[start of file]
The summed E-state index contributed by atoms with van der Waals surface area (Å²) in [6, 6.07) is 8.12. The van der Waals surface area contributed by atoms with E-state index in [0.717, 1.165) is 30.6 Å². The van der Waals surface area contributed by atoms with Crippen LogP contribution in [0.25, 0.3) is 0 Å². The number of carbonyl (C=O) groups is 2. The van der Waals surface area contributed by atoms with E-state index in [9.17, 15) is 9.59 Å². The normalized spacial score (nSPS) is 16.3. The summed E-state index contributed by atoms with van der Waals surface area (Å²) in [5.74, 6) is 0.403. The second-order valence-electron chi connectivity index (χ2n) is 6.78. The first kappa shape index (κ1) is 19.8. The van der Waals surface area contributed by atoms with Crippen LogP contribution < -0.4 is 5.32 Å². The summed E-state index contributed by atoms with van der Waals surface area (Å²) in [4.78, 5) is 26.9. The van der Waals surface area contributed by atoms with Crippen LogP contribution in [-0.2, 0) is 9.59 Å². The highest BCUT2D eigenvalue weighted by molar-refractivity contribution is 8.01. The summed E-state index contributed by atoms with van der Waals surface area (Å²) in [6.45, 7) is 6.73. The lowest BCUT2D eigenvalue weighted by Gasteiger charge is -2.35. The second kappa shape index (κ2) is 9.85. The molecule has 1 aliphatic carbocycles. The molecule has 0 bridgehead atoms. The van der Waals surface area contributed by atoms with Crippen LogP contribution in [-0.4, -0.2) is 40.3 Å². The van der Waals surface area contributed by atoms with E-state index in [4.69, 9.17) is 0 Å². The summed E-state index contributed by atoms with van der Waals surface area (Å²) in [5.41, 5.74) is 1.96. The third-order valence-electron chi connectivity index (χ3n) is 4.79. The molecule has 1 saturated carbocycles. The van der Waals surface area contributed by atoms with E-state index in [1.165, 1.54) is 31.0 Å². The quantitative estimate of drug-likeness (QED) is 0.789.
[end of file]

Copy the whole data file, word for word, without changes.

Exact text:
The summed E-state index contributed by atoms with van der Waals surface area (Å²) in [6, 6.07) is 8.12. The van der Waals surface area contributed by atoms with E-state index in [0.717, 1.165) is 30.6 Å². The van der Waals surface area contributed by atoms with Crippen LogP contribution in [0.25, 0.3) is 0 Å². The number of carbonyl (C=O) groups is 2. The van der Waals surface area contributed by atoms with E-state index in [9.17, 15) is 9.59 Å². The normalized spacial score (nSPS) is 16.3. The summed E-state index contributed by atoms with van der Waals surface area (Å²) in [5.74, 6) is 0.403. The second-order valence-electron chi connectivity index (χ2n) is 6.78. The first kappa shape index (κ1) is 19.8. The van der Waals surface area contributed by atoms with Crippen LogP contribution < -0.4 is 5.32 Å². The summed E-state index contributed by atoms with van der Waals surface area (Å²) in [4.78, 5) is 26.9. The van der Waals surface area contributed by atoms with Crippen LogP contribution in [-0.2, 0) is 9.59 Å². The highest BCUT2D eigenvalue weighted by molar-refractivity contribution is 8.01. The summed E-state index contributed by atoms with van der Waals surface area (Å²) in [6.45, 7) is 6.73. The lowest BCUT2D eigenvalue weighted by Gasteiger charge is -2.35. The second kappa shape index (κ2) is 9.85. The molecule has 1 aliphatic carbocycles. The molecule has 0 bridgehead atoms. The van der Waals surface area contributed by atoms with Crippen LogP contribution in [-0.4, -0.2) is 40.3 Å². The van der Waals surface area contributed by atoms with E-state index in [4.69, 9.17) is 0 Å². The summed E-state index contributed by atoms with van der Waals surface area (Å²) in [5.41, 5.74) is 1.96. The third-order valence-electron chi connectivity index (χ3n) is 4.79. The molecule has 1 saturated carbocycles. The van der Waals surface area contributed by atoms with E-state index in [1.165, 1.54) is 31.0 Å². The quantitative estimate of drug-likeness (QED) is 0.789.